Japan Geoscience Union Meeting 2018

Presentation information

[JJ] Oral

P (Space and Planetary Sciences) » P-PS Planetary Sciences

[P-PS08] Planetary Sciences

Mon. May 21, 2018 9:00 AM - 10:30 AM International Conference Room (IC) (2F International Conference Hall, Makuhari Messe)

convener:Takaya Okamoto(Institute of Space and Astronautical Science, Japan Aerospace Exploration Agency), Kenji Kurosaki(Department of Physics, Nagoya University), Chairperson:Morota Tomokatsu(名古屋大学大学院 環境学研究科), Hong Peng(千葉工業大学 惑星探査研究センター)

10:15 AM - 10:30 AM

[PPS08-12] Asteroids’ albedo and reflectance spectra: implication from a comet-asteroid transition object (3200) Phaethon

*Peng Hong1, Takafumi Niihara2, Hideaki Miyamoto2 (1.Planetary Exploration Research Center, Chiba Institute of Technology, 2.The University of Tokyo)

Keywords:asteroid, albedo, spectrum, meteorite, Phaethon

Asteroids have been classified into several types based on principal component analysis of their reflectance spectra and their spectral similarities to some meteorites have been suggested. Different types of meteorite samples, however, can yield similar reflectance spectra such as black ordinary chondrites and carbonaceous chondrites. This degeneracy of reflectance spectra may suggest that there is an application limit of the current classification scheme based solely on reflectance spectra. Albedo data also have been accumulated, however, their relationship with reflectance spectra are not fully understood. Our objective is to combine albedo with reflectance spectra in an attempt of improving asteroid classification and extracting a hidden variable.

We compiled visible/infrared reflectance spectra within the region of 0.45 to 2.45 μm based on published databases. Most of the spectra are from IRTF Near-IR Spectroscopy of Asteroids. All the spectra were sampled with cubic spline fits at a wavelength interval of 0.05 μm, resulting in 41 data points. We defined the spectral type index R, which is the difference between correlation coefficients with average S and C-type spectra. Positive R values more closely approximate C-type spectra, while negative R values S-type. We also compiled geometric albedo data mostly from Supplemental IRAS Minor Planet Survey.

The albedo-spectra shows a general trend in the distribution of asteroid types. V-type, C-type and S-type asteroids are distinctly separated from each other on the albedo-spectra map. It appears that geometric albedo plays a significant role in the resulting spectral signature. There are many possible factors which could influence albedo, such as (1) mineral and/or elemental composition, (2) fragmented particle size, (3) space weathering and (4) crystal size. We consider, however, crystal size to be the primary factor in the resultant albedo-spectra map because: (1) based on the analyses of meteorites, there is no significant difference between ordinary and carbonaceous chondrites in terms of carbon content or modal composition, (2) smaller particles tend to yield higher albedo, though not enough to explain the significant albedo difference observed among asteroids, and (3) spectral darkening due to space weathering requires reduced Fe (noting that there is no clear evidence that C-type asteroids, which are significantly darker than S-type or V-type asteroids, have higher Fe abundances).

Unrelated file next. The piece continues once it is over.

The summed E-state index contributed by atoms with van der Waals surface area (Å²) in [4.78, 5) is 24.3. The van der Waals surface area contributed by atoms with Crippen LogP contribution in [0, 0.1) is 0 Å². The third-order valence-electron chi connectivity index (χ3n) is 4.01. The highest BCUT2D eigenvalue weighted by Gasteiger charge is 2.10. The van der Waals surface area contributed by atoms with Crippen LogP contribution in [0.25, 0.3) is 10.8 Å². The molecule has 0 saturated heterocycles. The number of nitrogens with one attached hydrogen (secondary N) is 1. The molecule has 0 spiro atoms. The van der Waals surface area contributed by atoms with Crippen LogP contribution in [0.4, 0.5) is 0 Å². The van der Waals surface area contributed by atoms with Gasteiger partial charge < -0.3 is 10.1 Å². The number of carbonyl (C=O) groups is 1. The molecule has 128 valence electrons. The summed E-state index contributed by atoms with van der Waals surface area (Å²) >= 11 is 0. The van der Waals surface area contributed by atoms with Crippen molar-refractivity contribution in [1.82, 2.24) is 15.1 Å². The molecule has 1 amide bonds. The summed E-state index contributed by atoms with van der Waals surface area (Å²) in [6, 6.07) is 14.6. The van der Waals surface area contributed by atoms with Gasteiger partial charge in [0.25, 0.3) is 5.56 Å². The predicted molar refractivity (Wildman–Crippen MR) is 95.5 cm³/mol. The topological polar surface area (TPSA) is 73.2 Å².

Crystal size may explain the albedo-spectra map as follows: smaller crystals generally result in darker reflectance because of the multiple Mie scattering. V-type asteroids are believed to have experienced differentiation and magmatism, as evidenced by the analyses of HED meteorites. Thus, the crystals would become coarser due to a slow cooling rate, resulting in brighter and more pyroxene-rich surface spectra. On the other hand, S- and C-types would be undifferentiated chondrite asteroids, believed to correspond to ordinary and carbonaceous chondrites, respectively. Those meteorites preserve chondrules generally having finer crystals due to rapid cooling in the presolar nebula. This would result in dark featureless surface spectra of C-types. S-type asteroids have experienced moderate thermal metamorphism after their accretion, causing recrystallization which results in larger crystals and in more evident pyroxene signals than C-type.

On the albedo-spectra map, asteroid (3200) Phaethon is a particularly interesting object which transit between C/D-type cluster and S-type cluster. Since Phaethon has been suggested as a comet-asteroid transition object, its behavior on the albedo-spectra map may represent an evolutionary track of asteroids and comets. Therefore in-situ exploration of Phaethon, such as JAXA’s DESTINY+ mission, would provide a great insight to understand what controls asteroids’ albedo and reflectance spectra.